, Volume 2, Issue 3-4, pp 225-237

Perceived Justice of Compensation Process for Return-to-Work: Development and Validation of a Scale

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Abstract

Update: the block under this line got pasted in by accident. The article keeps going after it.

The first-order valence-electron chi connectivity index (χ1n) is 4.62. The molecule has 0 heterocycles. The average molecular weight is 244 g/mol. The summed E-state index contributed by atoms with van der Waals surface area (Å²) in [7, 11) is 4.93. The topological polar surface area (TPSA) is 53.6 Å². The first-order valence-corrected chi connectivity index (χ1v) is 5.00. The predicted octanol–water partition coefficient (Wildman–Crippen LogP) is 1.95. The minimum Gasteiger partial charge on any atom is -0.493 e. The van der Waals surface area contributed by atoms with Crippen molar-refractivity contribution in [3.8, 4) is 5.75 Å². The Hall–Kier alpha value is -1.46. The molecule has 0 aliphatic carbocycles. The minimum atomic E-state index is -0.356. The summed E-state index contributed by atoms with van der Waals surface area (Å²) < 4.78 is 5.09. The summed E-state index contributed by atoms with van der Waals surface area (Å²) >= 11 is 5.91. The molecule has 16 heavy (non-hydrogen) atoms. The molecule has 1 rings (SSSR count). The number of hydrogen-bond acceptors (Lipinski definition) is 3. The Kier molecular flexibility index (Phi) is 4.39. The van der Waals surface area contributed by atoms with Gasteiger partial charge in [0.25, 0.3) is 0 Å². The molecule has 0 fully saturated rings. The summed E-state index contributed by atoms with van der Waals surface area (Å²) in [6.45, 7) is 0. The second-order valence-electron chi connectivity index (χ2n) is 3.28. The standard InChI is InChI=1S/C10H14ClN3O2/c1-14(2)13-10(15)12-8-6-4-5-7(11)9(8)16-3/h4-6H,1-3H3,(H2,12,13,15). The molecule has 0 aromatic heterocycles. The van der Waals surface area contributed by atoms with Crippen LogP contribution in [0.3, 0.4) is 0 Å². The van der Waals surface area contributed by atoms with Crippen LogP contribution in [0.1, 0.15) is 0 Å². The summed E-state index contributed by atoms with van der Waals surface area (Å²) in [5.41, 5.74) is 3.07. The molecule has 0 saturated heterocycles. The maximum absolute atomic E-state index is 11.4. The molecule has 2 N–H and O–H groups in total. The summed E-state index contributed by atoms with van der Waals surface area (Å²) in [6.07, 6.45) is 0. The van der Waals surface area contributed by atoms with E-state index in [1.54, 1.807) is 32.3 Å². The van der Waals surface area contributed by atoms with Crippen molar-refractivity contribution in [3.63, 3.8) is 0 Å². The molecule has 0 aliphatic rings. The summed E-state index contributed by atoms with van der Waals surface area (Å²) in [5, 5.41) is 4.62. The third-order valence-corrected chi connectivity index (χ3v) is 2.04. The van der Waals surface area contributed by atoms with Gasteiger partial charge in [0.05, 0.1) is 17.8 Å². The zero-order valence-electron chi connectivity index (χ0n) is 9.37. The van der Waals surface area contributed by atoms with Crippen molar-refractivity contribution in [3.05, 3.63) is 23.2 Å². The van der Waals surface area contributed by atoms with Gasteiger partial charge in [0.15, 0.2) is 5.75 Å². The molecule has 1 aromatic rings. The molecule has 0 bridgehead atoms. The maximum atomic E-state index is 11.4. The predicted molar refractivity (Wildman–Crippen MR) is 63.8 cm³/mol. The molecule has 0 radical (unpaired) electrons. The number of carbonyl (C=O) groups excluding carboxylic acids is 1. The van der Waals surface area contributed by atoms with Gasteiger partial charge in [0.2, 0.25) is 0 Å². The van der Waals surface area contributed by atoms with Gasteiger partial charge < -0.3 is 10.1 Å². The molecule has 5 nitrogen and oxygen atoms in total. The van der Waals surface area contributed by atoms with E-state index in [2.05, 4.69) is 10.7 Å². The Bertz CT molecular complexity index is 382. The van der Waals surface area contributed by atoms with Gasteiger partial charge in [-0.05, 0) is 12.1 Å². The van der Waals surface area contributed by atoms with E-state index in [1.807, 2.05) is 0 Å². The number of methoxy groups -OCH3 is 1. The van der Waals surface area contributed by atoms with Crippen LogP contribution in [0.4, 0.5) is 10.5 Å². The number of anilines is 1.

The experience of injured workers is influenced by multiple systems—the workplace, the healthcare system, and the workers’ compensation system. Little research has been conducted on the impact of the workers’ compensation system on injured workers’ personal experience and on the justice of the workers’ compensation process. The purpose of this study was to develop and validate a measure of the justice of the compensation process. Injured workers (n = 446) with musculoskeletal injuries, in Ontario, Canada, filing a lost-time claim, completed a telephone survey 6 months post-injury. Exploratory and confirmatory factor analyses were conducted with two separate samples, and concurrent validity was examined. The four hypothesized factors emerged: distributive justice, procedural justice, informational justice, and interpersonal justice factors accounted for 96.3% of the variance. Confirmatory factor analyses had satisfactory fit indices to confirm the initial model. Alpha coefficients ranged from 0.86 to 0.92. Concurrent validity of the scale was supported: relationships of distributive and procedural justice with claim status, claim processing delay, perception of going back to work too soon, duration of work accommodation, and satisfaction with work accommodation were in the expected direction. Workers’ experience of the justice of the compensation process can now be measured with a psychometrically sound and theoretically based instrument. This instrument offers researchers the opportunity to focus on the justice of the compensation process of injured workers. It can increase the attention that policy-makers, compensation management, healthcare providers, and other return-to-work stakeholders give to the impact of the compensation system and provide a broadened view of workers’ experience.